DEI leader urges HR to plan for attack on right to contraception, same-sex marriage

'If you're willing to fly employees some place to get a procedure, are you willing to pay for Plan B?'

DEI leader urges HR to plan for attack on right to contraception, same-sex marriage

In the wake of the U.S. Supreme Court overturning Roe v. Wade, many Americans fear other rights will soon be taken away.

After all, in concurring opinion to the controversial ruling, Justice Clarence Thomas wrote, “In future cases, we should reconsider all of this Court’s substantive due process precedents, including Griswold, Lawrence, and Obergefell.” Those rulings refer to the right to contraception, same-sex relationships and same-sex marriages.

Read more: Is it legal for companies to cover travel expenses of an employee’s abortion?

While Corporate America, especially California-based companies, was quick to act in response to the Roe decision, Thomas has given companies a head’s up at what could be coming down the pike. Discussions about possible future responses should be happening right now in HR departments across the country, according to Janet Stovall, global head of DEI at NeuroLeadership Institute, a New York City-based neuroscience-backed consultancy advising 64% of Fortune 100 firms, including Microsoft and Ford.

“Part of the challenge companies face is we don’t know what’s going to happen,” Stovall told HRD. “There’s only so much you can do upfront because there could be a change of policy involved, which often means a change in expense. However, because we see the turmoil that repealing Roe v. Wade has put companies into, it makes sense to think ahead. Companies have to ask themselves, ‘Do we believe that people have certain unalienable rights? Is that what we as a company stand for?’ Smart companies will have these internal discussions.”

Although some firms remain reluctant to get involved in matters like this, it’s undeniable that these issues directly impact the workforce. Stovall can attest that many women simply couldn’t function the day that Roe was overturned, let alone be productive employees. The notion that in more than half of the United States abortion could soon be illegal has wreaked havoc on women’s mental health. That’s on top of contending with historic inflation causing prices of food, gas and other goods to skyrocket. Plus, the school shooting in Texas, the Buffalo supermarket massacre, Russia’s war with Ukraine and the fact that we’re technically still living in a pandemic.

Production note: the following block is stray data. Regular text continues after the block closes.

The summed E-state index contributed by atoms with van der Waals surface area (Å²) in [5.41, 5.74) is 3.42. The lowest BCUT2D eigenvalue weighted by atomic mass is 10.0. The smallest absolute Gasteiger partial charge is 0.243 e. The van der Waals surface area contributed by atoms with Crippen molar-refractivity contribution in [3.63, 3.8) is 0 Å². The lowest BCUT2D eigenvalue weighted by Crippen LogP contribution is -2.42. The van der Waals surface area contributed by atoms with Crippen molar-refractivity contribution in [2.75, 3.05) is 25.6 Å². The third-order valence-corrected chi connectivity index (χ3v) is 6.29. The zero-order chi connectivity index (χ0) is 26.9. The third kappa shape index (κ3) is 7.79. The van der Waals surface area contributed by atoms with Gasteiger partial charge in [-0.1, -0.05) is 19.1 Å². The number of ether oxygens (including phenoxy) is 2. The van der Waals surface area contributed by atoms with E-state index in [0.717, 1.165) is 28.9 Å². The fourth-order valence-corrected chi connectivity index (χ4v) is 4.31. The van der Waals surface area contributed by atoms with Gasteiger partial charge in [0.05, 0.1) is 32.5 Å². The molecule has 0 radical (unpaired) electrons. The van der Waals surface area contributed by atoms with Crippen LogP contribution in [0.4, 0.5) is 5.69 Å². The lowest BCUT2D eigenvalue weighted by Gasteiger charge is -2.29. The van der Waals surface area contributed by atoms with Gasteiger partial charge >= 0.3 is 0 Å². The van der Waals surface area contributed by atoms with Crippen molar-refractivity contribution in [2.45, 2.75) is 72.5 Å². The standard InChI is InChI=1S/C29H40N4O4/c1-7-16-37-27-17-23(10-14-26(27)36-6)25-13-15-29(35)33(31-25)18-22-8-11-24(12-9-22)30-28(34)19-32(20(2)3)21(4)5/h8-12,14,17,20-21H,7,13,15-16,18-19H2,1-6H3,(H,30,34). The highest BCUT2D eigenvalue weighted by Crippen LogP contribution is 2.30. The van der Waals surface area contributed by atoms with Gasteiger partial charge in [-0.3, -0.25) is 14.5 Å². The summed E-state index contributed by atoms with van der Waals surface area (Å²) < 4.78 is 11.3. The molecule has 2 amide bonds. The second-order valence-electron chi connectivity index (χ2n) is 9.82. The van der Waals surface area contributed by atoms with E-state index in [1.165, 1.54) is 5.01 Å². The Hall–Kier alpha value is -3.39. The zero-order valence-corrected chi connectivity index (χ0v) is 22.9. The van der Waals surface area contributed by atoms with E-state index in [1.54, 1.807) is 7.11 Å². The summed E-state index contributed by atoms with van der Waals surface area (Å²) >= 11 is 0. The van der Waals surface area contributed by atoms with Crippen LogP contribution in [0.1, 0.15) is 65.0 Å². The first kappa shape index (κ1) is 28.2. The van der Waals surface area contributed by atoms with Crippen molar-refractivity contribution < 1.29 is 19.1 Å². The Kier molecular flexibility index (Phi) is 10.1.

Mental health resources have been crucial over the past two years, but now some of the largest employers in the U.S. are upping their benefits in response to government restrictions. Companies have pledged to cover travel expenses for employees who must go out of state for health care treatment, such as an abortion. Some have included employees’ family members in those benefits, which run as high as $10,000 in some cases. Other companies have gone as far as to offer bail money to employees arrested for peacefully protesting.

Although Stovall commends companies who have taken a stand, she wonders how far they’ll go if other rights, as Thomas hinted, are stripped.

“As a company, you have to decide: if you’re going to do it for one group, would you be willing to do it for all groups?” Stovall says. “You’re setting yourself up for a mess if you do it for one, but not for all. If you’re willing to fly employees some place to get a procedure, are you willing to pay for Plan B? From the perspective of the bottom line, that may mean you have to prioritize benefits and even take something away. You may have to increase premiums. There’s so much uncertainty. I don’t envy the folks making these decisions.”

In terms of Roe being repealed, Stovall says that it’s also a matter of diversity, equity and inclusion (DEI). While women are the primary population impacted, there are subsets – child-bearing women, women who have children of child-bearing age, communities of color – who are all affected differently.

“As an HR director, you have to know that there are these undercurrents before you step out and say something on this issue,” Stovall says. “For some companies who said they’re going to pay for women to go out of state for an abortion, people of color may look at that and say, ‘Wait, now that white women are involved, you have money to do this? But you didn’t have money to do pay equity or DEI solutions?’”

“It’s a communications nightmare,” Stovall adds. “If you do something for women now, and then another group comes along and you don’t do it, there’s going to be backlash.”

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